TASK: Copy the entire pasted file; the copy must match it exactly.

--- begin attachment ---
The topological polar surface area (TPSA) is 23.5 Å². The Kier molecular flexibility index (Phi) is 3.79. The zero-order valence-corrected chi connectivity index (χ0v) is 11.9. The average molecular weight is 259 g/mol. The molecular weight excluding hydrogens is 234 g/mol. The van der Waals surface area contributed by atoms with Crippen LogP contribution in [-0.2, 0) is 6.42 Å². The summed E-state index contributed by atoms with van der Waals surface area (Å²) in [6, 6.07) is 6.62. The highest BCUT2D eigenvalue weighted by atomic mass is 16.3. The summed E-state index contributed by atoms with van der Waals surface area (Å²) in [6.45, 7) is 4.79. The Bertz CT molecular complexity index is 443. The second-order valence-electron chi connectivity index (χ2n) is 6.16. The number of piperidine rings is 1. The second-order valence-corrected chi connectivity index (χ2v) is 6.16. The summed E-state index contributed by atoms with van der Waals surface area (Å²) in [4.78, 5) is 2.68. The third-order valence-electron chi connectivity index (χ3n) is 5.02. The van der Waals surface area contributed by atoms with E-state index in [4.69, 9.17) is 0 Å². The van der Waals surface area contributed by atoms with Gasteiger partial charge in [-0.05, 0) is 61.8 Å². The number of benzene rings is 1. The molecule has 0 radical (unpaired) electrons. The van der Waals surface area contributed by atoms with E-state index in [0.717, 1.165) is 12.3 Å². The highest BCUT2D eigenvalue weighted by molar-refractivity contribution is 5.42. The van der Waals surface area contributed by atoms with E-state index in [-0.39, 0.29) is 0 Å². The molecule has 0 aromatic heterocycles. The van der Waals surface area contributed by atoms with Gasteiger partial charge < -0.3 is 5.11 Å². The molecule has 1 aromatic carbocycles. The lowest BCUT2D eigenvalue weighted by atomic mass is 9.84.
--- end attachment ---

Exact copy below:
The topological polar surface area (TPSA) is 23.5 Å². The Kier molecular flexibility index (Phi) is 3.79. The zero-order valence-corrected chi connectivity index (χ0v) is 11.9. The average molecular weight is 259 g/mol. The molecular weight excluding hydrogens is 234 g/mol. The van der Waals surface area contributed by atoms with Crippen LogP contribution in [-0.2, 0) is 6.42 Å². The summed E-state index contributed by atoms with van der Waals surface area (Å²) in [6, 6.07) is 6.62. The highest BCUT2D eigenvalue weighted by atomic mass is 16.3. The summed E-state index contributed by atoms with van der Waals surface area (Å²) in [6.45, 7) is 4.79. The Bertz CT molecular complexity index is 443. The second-order valence-electron chi connectivity index (χ2n) is 6.16. The number of piperidine rings is 1. The second-order valence-corrected chi connectivity index (χ2v) is 6.16. The summed E-state index contributed by atoms with van der Waals surface area (Å²) in [4.78, 5) is 2.68. The third-order valence-electron chi connectivity index (χ3n) is 5.02. The van der Waals surface area contributed by atoms with E-state index in [4.69, 9.17) is 0 Å². The van der Waals surface area contributed by atoms with Gasteiger partial charge in [-0.05, 0) is 61.8 Å². The number of benzene rings is 1. The molecule has 0 radical (unpaired) electrons. The van der Waals surface area contributed by atoms with E-state index in [0.717, 1.165) is 12.3 Å². The highest BCUT2D eigenvalue weighted by molar-refractivity contribution is 5.42. The van der Waals surface area contributed by atoms with E-state index in [-0.39, 0.29) is 0 Å². The molecule has 0 aromatic heterocycles. The van der Waals surface area contributed by atoms with Gasteiger partial charge < -0.3 is 5.11 Å². The molecule has 1 aromatic carbocycles. The lowest BCUT2D eigenvalue weighted by atomic mass is 9.84.